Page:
Sunday Independent (Ireland) - - Lifestyles - CIARA O’CON­NOR

PROV­ING that women’s sex­u­al­ity is a com­plex and in­sol­u­ble mys­tery, I’m A Celebrity’s hu­man-raisin Nick Knowles has be­come the jun­gle heart­throb for hun­dreds of thou­sands of women, young and old.

It seems right, af­ter a year that will surely go down in his­tory for the mush­room­ing of the pan­demic ‘‘Daddy’’ meme on­line, that 2018 would end with thou­sands of young women (who had been given Malique by ITV for this ex­act pur­pose) lust­ing over a con­trol­ling and wiz­ened DIY TV pre­sen­ter.

Last week started off well for Nick, who sto­ically threw him­self on the sword of rice and beans so that all his camp­mates could en­joy a lux­ury roast din­ner. The world’s small­est vi­o­lin played as Nick Knowles, proud and alone, fash­ioned some rudi­men­tary bean burg­ers as the cam­era cut away to the oth­ers en­joy­ing a bac­cha­na­lia of jam roly­polys. Our hearts swelled at the quiet dig­nity of modern mar­tyr Nick Knowles. The com­pe­ti­tion was over; his crown was se­cure.

But then dis­as­ter struck. Nick Knowles be­came a walk­ing em­bod­i­ment of the phrase ‘‘dou­ble-edged sword’’, proof that you can not have your sexy-dad cake and eat it too. Be­cause while his leath­ery vis­age and air of ca­pa­bil­ity may thrill, it comes as surely as the sun fol­lows the moon with a pro­found and stead­fast ‘‘just old-fash­ioned’’ misog­yny.

The un­rav­el­ling of Nick Knowles be­gan when he com­forted John Bar­row­man, who was shaken af­ter a run-in with a hys­ter­i­cal woman, by re­lat­ing in hushed tones that ‘‘the girls’’ were ex­pe­ri­enc­ing ‘‘that time of the month’’. Rita Si­mons had pointed out that four por­tions of rice be­tween 11 peo­ple seemed in­suf­fi­cient. Crazy old Rita! John, in the man­ner of a stroppy nine-year-old, be­gan to cook all the rice they owned. The pre­men­strual loon then raved: “I’m not by any means say­ing let’s cook all the rice. All I’m say­ing is it needs to be more than four be­tween us.” Woah there, Rita!

Nick Knowles, like a prison old-timer tak­ing a new­bie un­der his wing, ex­plained that the women were ‘‘jumpier’’; “We’re go­ing to have that for a cou­ple of days with the girls.” Then, in the most head­line-snatch­ing story since I’m A Celeb started this year, it emerged that Nick Knowles is ab­so­lutely ter­ri­fied of knick­ers. Well, dis­em­bod­ied knick­ers. Knick­ers on a woman’s body are fine, but knick­ers in the laun­dry are very dan­ger­ous, and quite pos­si­bly gay. Nick Knowles was hang­ing up wet laun­dry on the line (omg boyfriend ma­te­rial) when he was faced with what could have been a moral and ide­o­log­i­cal quandary: touch­ing a woman’s knick­ers. Nick Knowles has a strong sense of right and wrong, though; he knew what to do. He asked John Bar­row­man, a gay, for help.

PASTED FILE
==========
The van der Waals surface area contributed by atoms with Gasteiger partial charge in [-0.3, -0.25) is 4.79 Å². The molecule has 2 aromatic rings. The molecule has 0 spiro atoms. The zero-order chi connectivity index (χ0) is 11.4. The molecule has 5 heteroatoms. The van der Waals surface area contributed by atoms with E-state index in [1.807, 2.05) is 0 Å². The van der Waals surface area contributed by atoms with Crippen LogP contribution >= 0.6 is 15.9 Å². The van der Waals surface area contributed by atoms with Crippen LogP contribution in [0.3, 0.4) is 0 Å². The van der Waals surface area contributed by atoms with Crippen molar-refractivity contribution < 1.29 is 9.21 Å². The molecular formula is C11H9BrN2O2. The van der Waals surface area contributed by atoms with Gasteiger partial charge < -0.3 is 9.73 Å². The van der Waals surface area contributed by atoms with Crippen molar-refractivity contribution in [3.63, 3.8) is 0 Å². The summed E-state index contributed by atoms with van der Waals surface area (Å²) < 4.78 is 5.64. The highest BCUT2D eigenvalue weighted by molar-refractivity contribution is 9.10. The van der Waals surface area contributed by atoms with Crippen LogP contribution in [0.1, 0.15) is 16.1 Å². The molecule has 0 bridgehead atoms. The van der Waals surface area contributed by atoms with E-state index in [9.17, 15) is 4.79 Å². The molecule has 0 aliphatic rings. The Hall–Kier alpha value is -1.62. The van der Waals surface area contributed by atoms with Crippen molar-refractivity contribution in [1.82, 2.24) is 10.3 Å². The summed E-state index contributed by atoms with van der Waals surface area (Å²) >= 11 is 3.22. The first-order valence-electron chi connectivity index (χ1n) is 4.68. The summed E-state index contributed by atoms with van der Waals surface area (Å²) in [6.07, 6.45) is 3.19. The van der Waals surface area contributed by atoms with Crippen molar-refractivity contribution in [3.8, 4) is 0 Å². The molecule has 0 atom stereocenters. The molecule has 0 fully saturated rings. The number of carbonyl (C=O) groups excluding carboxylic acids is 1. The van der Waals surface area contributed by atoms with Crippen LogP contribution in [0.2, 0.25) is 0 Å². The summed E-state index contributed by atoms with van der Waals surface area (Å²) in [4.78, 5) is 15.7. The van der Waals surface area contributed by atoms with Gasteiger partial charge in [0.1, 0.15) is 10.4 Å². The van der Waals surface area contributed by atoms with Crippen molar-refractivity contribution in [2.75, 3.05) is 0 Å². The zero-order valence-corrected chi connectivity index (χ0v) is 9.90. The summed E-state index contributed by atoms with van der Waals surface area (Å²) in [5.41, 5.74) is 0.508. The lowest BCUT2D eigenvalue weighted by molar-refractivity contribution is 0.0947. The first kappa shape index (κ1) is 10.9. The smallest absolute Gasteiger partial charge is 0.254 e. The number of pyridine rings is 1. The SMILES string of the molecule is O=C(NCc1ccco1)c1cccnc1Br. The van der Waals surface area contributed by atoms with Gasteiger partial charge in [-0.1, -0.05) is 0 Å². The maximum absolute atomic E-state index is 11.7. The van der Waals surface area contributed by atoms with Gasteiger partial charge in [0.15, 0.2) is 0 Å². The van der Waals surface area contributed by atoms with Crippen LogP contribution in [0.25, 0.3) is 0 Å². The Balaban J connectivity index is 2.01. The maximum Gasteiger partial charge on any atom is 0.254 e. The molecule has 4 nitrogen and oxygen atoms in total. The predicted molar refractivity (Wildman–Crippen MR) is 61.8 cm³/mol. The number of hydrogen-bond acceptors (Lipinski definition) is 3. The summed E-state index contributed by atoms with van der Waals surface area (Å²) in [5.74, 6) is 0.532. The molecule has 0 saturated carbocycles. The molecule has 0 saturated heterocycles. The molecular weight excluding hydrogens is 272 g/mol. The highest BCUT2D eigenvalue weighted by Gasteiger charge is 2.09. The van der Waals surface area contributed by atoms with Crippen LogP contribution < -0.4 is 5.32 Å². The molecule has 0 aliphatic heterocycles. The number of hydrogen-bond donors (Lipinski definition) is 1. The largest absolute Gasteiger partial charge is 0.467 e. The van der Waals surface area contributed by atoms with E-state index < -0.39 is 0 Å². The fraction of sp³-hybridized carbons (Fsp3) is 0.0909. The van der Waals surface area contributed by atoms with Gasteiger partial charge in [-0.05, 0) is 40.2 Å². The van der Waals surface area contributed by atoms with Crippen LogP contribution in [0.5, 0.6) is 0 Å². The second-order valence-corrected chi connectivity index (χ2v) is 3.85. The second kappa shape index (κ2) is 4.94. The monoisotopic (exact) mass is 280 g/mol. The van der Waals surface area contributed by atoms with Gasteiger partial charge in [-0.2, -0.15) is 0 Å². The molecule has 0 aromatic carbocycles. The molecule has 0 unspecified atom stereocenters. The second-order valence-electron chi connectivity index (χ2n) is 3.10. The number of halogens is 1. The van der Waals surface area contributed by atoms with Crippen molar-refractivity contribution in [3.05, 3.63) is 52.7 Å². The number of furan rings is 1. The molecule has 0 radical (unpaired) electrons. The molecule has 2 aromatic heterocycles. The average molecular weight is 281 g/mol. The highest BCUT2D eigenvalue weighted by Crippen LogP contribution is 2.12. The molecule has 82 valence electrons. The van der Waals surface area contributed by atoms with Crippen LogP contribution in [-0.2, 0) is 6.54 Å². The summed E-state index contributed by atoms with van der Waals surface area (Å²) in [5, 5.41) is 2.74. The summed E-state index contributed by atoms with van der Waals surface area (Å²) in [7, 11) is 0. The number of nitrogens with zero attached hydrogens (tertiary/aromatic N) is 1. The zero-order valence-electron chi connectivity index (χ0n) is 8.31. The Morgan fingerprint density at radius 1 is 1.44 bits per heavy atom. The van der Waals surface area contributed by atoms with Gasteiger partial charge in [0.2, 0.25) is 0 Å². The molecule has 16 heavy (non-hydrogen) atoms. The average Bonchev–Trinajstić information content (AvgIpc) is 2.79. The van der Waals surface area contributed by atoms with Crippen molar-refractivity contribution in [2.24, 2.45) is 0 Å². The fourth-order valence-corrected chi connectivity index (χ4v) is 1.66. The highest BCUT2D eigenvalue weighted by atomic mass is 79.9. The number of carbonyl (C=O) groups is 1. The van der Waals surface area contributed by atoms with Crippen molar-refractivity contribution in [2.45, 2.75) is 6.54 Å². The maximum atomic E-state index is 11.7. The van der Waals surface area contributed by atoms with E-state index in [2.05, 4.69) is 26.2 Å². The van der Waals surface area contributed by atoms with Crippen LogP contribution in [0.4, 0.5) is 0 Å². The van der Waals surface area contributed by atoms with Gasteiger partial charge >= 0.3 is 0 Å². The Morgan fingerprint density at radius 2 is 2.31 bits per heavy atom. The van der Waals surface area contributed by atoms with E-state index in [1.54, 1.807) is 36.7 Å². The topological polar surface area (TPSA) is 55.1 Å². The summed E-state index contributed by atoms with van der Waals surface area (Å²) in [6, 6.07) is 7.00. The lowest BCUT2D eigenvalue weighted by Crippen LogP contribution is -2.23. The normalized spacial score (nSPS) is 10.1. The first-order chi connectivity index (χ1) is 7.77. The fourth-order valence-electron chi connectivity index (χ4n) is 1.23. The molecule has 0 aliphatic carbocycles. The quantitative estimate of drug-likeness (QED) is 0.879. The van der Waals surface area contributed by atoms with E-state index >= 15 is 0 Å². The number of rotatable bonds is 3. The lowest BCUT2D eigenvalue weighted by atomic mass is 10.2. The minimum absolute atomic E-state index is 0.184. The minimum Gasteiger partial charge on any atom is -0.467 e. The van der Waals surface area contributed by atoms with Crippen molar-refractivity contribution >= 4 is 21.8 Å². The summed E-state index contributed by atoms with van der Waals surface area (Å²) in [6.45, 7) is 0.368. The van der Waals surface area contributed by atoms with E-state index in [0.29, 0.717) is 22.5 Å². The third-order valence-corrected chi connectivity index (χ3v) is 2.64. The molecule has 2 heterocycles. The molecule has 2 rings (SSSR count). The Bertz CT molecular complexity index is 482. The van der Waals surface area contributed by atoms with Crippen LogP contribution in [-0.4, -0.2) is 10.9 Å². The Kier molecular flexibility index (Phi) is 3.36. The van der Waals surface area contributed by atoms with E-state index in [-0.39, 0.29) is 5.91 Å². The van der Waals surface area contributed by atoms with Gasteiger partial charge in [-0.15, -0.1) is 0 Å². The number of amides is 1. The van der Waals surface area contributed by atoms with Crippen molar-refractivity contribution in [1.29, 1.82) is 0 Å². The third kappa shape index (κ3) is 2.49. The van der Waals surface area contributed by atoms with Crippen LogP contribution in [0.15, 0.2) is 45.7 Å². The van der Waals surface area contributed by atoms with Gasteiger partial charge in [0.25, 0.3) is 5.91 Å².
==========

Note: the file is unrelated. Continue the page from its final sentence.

Who knows what fren­zied thoughts were go­ing through the mind of Nick Knowles at this point, “What if this makes her fall in love with me?” “Is this how men be­come gay? I can’t be­come gay!” “What if I get MeToo’d for touch­ing knick­ers!” “I can’t ask a woman to do it, be­cause of fem­i­nism! A gay man is just same but dif­fer­ent, right?” “What if I pick them up and can­not phys­i­cally stop my­self from sniff­ing them be­cause of my gar­gan­tuan het­ero­sex­u­al­ity?”

And just like that, Nick Knowles lost the mil­len­nial woman and gay vote. It was widely re­ported that the af­fair launched a de­bate about ‘‘un­con­scious ho­mo­pho­bia’’, but it doesn’t seem very un­con­scious to me. Oh dear, Daddy Nick. Oh dear.